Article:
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Where to go? How about joining our armed forces?

How many people missed this news?

Williams is an interesting place, where student athletes excel. I know David flogs hard and fast for the Corps, which is great. Given the level of talent and athleticism at Williams, perhaps some more of you may be interested in something like this?

Something to think about…. other Ephs have, why not you?

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#1 Comment By rory On October 29, 2007 @ 9:33 am

No disrespect to the men and women who serve, but when did ephblog become a recruiting blog for the armed forces? At least David connects his shameless plugging to posts related to williams. How is this connected to ephs?

#2 Comment By David On October 29, 2007 @ 9:54 am

This was connected, albeit without a link, to the post just below it. Note the similar titles . . .

#3 Comment By Anonymous On October 29, 2007 @ 11:27 am

Rory- Simple answer.. Ephblog is not a recruiting blog for the armed forces, but there is nothing wrong with plugging for them in search of talented people. Military, war, service, serving, post graduation careers, all common threads on this blog.

How is this connected to ephs?

There are Ephs serving in these jobs. For obvious reasons, the who, what, when, where and how is not posted.

#4 Comment By rory On October 29, 2007 @ 11:36 am

I noted the titles. I too could easily start bringing in random connections via title. That’s not very good (Where to go? What about Red Sox Nation!!!) as an indicator of connection.

If we can’t talk about the ephs in a job, then we shouldn’t be talking about those jobs until we can mention the link. Otherwise, this blog moves even further from its focus on ephs and williams. i don’t like that.

#5 Comment By Anonymous On October 29, 2007 @ 12:47 pm

In my mind, this is news worth posting. The Eph connections… well, sorry.

Medal of Honor Is Awarded Posthumously To Navy Seal
Highest Award Given for Heroism in Afghanistan

By Ann Scott Tyson
Washington Post Staff Writer
Tuesday, October 23, 2007; Page A04

Navy Seal Lt. Michael P. Murphy, nicknamed “Murph” and known as an intense and empathetic young man, was posthumously awarded the Medal of Honor yesterday “for conspicuous gallantry and intrepidity at the risk of his life” while outnumbered by Taliban fighters in a June 2005 battle high in the mountains of Afghanistan.

The 29-year-old Seal team leader and former lifeguard from Patchogue, N.Y., is the first service member to receive the Medal of Honor for heroism in the war in Afghanistan and the first sailor since Vietnam to be awarded the medal, the nation’s highest military decoration.

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Daniel and Maureen Murphy, parents of Lt. Michael P. Murphy, receive the honor from President Bush. (By Richard A. Lipski — The Washington Post)

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At a ceremony in the White House’s East Room, President Bush presented the medal to Murphy’s parents, Daniel and Maureen Murphy. “This brave officer gave his life in defense of his fellow Navy Seals,” Bush said, adding that Murphy acted “with complete disregard for his own life.”

Maureen Murphy said she felt “overwhelmed,” while Daniel Murphy called the moment “bittersweet . . . extremely proud and sad.” A Vietnam veteran, he said he wished his son could have walked into the East Room to take the medal himself, but he also voiced conviction that Michael believed in what he was fighting for.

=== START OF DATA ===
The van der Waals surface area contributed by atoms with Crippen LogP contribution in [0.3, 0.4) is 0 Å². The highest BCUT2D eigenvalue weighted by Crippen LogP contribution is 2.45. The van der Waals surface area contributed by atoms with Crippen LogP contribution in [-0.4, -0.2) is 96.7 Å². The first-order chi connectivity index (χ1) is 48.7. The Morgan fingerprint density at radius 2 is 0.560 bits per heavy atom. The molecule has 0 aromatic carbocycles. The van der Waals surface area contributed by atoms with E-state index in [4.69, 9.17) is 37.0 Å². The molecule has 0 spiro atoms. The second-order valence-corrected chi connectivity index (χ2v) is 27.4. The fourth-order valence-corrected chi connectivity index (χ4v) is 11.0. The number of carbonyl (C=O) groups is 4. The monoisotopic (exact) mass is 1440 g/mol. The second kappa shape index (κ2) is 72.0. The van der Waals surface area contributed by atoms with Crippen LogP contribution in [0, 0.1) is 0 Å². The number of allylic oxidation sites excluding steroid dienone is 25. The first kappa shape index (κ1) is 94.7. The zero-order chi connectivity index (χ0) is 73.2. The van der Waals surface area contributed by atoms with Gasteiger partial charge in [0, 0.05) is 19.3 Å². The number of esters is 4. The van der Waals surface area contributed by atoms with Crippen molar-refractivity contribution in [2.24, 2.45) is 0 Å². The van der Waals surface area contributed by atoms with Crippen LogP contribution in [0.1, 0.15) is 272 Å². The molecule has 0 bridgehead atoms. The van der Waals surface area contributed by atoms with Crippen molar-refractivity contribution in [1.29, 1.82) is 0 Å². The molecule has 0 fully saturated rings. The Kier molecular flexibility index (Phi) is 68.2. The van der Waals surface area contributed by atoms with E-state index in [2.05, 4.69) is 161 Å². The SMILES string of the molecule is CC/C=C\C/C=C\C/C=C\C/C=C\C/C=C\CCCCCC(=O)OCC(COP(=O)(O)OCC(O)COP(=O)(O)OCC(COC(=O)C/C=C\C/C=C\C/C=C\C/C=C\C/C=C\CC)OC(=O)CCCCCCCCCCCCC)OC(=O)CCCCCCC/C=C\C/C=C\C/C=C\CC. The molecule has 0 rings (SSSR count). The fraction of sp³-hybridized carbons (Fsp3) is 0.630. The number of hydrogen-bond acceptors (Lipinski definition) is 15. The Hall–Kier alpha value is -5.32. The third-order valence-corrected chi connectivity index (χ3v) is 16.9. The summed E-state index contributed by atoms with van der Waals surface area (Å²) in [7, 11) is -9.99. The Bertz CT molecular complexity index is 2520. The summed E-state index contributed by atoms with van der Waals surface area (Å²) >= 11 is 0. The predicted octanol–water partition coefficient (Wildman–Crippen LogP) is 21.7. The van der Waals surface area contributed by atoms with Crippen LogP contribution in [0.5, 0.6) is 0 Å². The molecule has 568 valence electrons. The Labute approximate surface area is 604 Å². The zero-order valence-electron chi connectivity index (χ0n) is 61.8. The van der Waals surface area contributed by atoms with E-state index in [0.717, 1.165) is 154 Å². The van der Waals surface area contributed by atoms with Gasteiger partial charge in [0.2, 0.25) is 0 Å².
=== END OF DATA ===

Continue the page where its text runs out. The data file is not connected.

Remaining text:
Murphy, who graduated with honors from Penn State in 1998, was accepted to several law schools but decided instead to try out to become a Navy Seal. Although of slight build, he passed the grueling training and in 2002 earned his Seal trident, deploying to Jordan, Qatar, Djibouti and then, in early 2005, to Afghanistan.

“He and his team knew they were going to the land of those who planned, plotted and attacked New York City,” Daniel said after the ceremony. “It was payback time as far as he was concerned. . . . This was something that they were looking forward to, this was protecting our nation,” he said.

Wearing a New York firehouse patch on his uniform, Murphy was the leader of a four-man Seal reconnaissance team inserted “deep behind enemy lines” in the Hindu Kush mountains in Afghanistan’s Konar province on June 27, 2005, in pursuit of a militia leader aligned with the Taliban, according to an official narrative.

The commandos were soon spotted by three goat herders, who were initially detained but later released. They are believed to have given away the team’s location to Taliban fighters, it said.

A contingent of more than 50 fighters attacked from three sides, forcing the Seal team to begin bounding down a mountainside into a ravine. After more than 45 minutes of heavy fighting, with his radioman wounded, Murphy realized that the only way he could contact his headquarters for reinforcements would be to move into exposed terrain to get a signal.

“In the face of almost certain death, he fought his way into open terrain to gain a better position to transmit a call. This deliberate, heroic act deprived him of cover, exposing him to direct enemy fire,” the medal citation reads.

As Taliban fighters shot at him, Murphy made the call and “calmly provided his unit’s location and the size of the enemy force” while requesting urgent support. At one point, he was shot in the back and dropped the transmitter, but picked it back up to finish the call, the official account said.

Murphy continued to shoot back at the Taliban fighters but was severely wounded. His team was running out of ammunition. By the end of the brutal, two-hour firefight, in which an estimated 35 enemy fighters were killed, Murphy and two members of his team were dead. A fourth team member managed to escape and was later rescued.

The loss of most of the team was compounded when a Chinook rescue helicopter coming to their aid was hit by a rocket-propelled grenade and crashed, killing all 16 men aboard. In all, the incident resulted in the worst death toll for U.S. forces on a single day since the war in Afghanistan began in 2001.